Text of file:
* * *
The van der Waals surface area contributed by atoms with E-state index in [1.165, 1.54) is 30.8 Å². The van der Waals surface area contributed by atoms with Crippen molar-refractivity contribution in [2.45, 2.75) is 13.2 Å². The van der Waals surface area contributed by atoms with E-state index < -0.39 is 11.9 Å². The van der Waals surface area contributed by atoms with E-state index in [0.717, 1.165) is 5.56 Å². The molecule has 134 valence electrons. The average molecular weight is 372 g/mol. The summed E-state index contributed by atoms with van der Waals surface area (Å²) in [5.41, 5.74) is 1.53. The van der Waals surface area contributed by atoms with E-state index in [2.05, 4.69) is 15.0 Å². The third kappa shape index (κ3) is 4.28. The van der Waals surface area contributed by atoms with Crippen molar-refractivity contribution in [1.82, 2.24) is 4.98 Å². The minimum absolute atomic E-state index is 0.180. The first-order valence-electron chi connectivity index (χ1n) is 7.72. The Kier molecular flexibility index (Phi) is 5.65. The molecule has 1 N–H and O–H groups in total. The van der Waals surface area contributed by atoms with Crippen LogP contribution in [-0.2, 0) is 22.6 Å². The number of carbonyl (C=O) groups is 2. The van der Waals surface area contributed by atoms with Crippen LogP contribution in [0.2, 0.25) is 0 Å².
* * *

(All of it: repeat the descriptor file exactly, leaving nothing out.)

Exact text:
The van der Waals surface area contributed by atoms with E-state index in [1.165, 1.54) is 30.8 Å². The van der Waals surface area contributed by atoms with Crippen molar-refractivity contribution in [2.45, 2.75) is 13.2 Å². The van der Waals surface area contributed by atoms with E-state index < -0.39 is 11.9 Å². The van der Waals surface area contributed by atoms with E-state index in [0.717, 1.165) is 5.56 Å². The molecule has 134 valence electrons. The average molecular weight is 372 g/mol. The summed E-state index contributed by atoms with van der Waals surface area (Å²) in [5.41, 5.74) is 1.53. The van der Waals surface area contributed by atoms with E-state index in [2.05, 4.69) is 15.0 Å². The third kappa shape index (κ3) is 4.28. The van der Waals surface area contributed by atoms with Crippen molar-refractivity contribution in [1.82, 2.24) is 4.98 Å². The minimum absolute atomic E-state index is 0.180. The first-order valence-electron chi connectivity index (χ1n) is 7.72. The Kier molecular flexibility index (Phi) is 5.65. The molecule has 1 N–H and O–H groups in total. The van der Waals surface area contributed by atoms with Crippen LogP contribution in [-0.2, 0) is 22.6 Å². The number of carbonyl (C=O) groups is 2. The van der Waals surface area contributed by atoms with Crippen LogP contribution in [0.2, 0.25) is 0 Å².